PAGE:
Thus, the CV-22 already has an unrefueled range that’s almost 1000 miles greater than the Navy’s requirement.  Of course, the max ferry range requires internal fuel tanks which take away from the cargo capacity of the aircraft but the CV-22 meets the range requirement with a single internal fuel tank.  Presumably, the CV-22’s wing tanks offer sufficient range with no need for internal fuel tanks.  The point is, the engineering has already been done.  Why are we giving Bell-Boeing $151M to engineer something that has already been done?



(1)USNI News website, “NAVAIR Awards Bell-Boeing $151 Million To Begin Navy-Variant V-22 Design”, Megan Eckstein, April 1, 2016,

(2)USNI News website, “NAVAIR Details Changes in Navy V-22 Osprey Variant”, Megan Eckstein, April 2, 2015,

Monday, April 25, 2016

F-35 Cost Update

The F-35 program is hideously expensive and yet supporters continue to claim that sub-$80M F-35s are just around the corner.  The reality, however, is quite different as shown in this Defense News website article.

“Meanwhile, the Navy asked for $270 million for two additional carrier-based F-35Cs, and the Marine Corps requested $759 million to procure two each of the F-35Cs and F-35Bs.” (1)

Some quick arithmetic gives a cost of $135M for the F-35C’s and $244.5M for the F-35B’s.  Well that’s a bit different from the supporter’s claims!


(1)Defense News website, “House Armed Services Committee Markup Will Restore 11 F-35s”, Lara Seligman, 21-Apr-2016,


Anecdotally, the Navy unofficially sanctions the practice of cannibalization as a means of meeting short term readiness and inspections.  Intuitively, this is wrong – badly wrong – because the readiness of one unit is obtained at the expense of another.  Worse, the practice masks readiness and supply issues that should be dealt with by the chain of command, thereby providing a false sense of readiness.

The Navy defines cannibalization as the removal of parts from an active unit or piece of equipment to another unit in order to enable the readiness or meet inspections.  In addition to cannibalization, the Navy also recognizes and defines another type of parts swapping called cross-decking.  The difference is that cross-decking involves the swapping of parts from the inventory (non-active) of one unit to another in order to enable readiness or meet inspections.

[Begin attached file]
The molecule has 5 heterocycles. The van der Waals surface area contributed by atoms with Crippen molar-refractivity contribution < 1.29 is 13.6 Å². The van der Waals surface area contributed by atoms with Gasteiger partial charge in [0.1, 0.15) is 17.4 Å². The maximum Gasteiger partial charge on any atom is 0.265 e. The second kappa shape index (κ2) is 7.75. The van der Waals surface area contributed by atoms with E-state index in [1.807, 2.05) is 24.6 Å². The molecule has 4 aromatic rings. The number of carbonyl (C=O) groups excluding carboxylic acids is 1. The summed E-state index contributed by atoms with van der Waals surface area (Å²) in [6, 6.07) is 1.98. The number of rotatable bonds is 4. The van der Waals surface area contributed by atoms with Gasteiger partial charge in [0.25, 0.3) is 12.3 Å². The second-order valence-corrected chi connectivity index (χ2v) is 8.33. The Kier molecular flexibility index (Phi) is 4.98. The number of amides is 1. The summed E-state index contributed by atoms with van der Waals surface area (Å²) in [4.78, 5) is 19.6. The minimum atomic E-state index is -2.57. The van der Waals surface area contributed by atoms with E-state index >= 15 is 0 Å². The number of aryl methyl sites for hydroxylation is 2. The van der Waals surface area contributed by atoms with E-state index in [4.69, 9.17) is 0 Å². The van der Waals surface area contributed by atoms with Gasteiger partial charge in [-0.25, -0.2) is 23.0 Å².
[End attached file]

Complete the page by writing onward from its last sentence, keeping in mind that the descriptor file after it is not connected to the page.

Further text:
Does the Navy actually recognize and condone cannibalization or is ComNavOps just being sensationalistic?  Well, unbelievably, the Navy has an official policy defining the practice and establishing rules for its use.  Ironically, the policy condemns the practice while simultaneously establishing procedures for doing it!

“Cannibalizations between active fleet units shall not be a normal peacetime practice and will be considered an acceptable option only after all other logistics support alternatives have been exhausted.” (4)

So, in a typically Navy form of insanity, the practice is “banned” and yet procedures are established to regulate it and metrics have been set up to monitor it!

Anecdotal evidence aside, how pervasive is the problem?  Do we have any data?  Here’s some old data from a Dynamics Research Corporation report. 

“… reports show that in FY 1996-2000, the Navy and Air Force performed 850,000 cannibalizations requiring over 5 million maintenance man-hours—which translates to between 154,000 and 176,000 cannibalizations a year (and this does not even include the Army, and the Navy reportedly understates its data by as much as 50%) (Government Accountability Office, 2001)” (1)

The degree of underreporting of data may be significant, according to a GAO report.

“The Air Force and the Navy, however, do not report all cannibalizations, and how much the Army uses cannibalizations is not known because it requires that only very selected cannibalizations be reported. As a result, total Servicewide figures may be considerably higher than those officially reported.” (2)

“During the 5-year period under study (fiscal years 1996-2000), the Navy reported approximately 468,000 cannibalizations, or on average, about 94,000 a year. … However, according to recent studies, the actual number of cannibalizations may be much higher. In fiscal year 1998, a Navy group noted that as many as half of all Navy cannibalizations may go unreported. In April 2000, the Navy Inspector General also confirmed that cannibalizations were being consistently underreported and that commanders were concerned that cannibalization was becoming an accepted maintenance practice.”

Much of the above data is for aircraft.  How are ships doing?

“In four consecutive quarters in 2010 the USN reported a rate of so-called “cannibalization” of components between ships of on average twice the current allowable maximum allowed limit (MAL) of about one instance per four ships (.28), according to the data.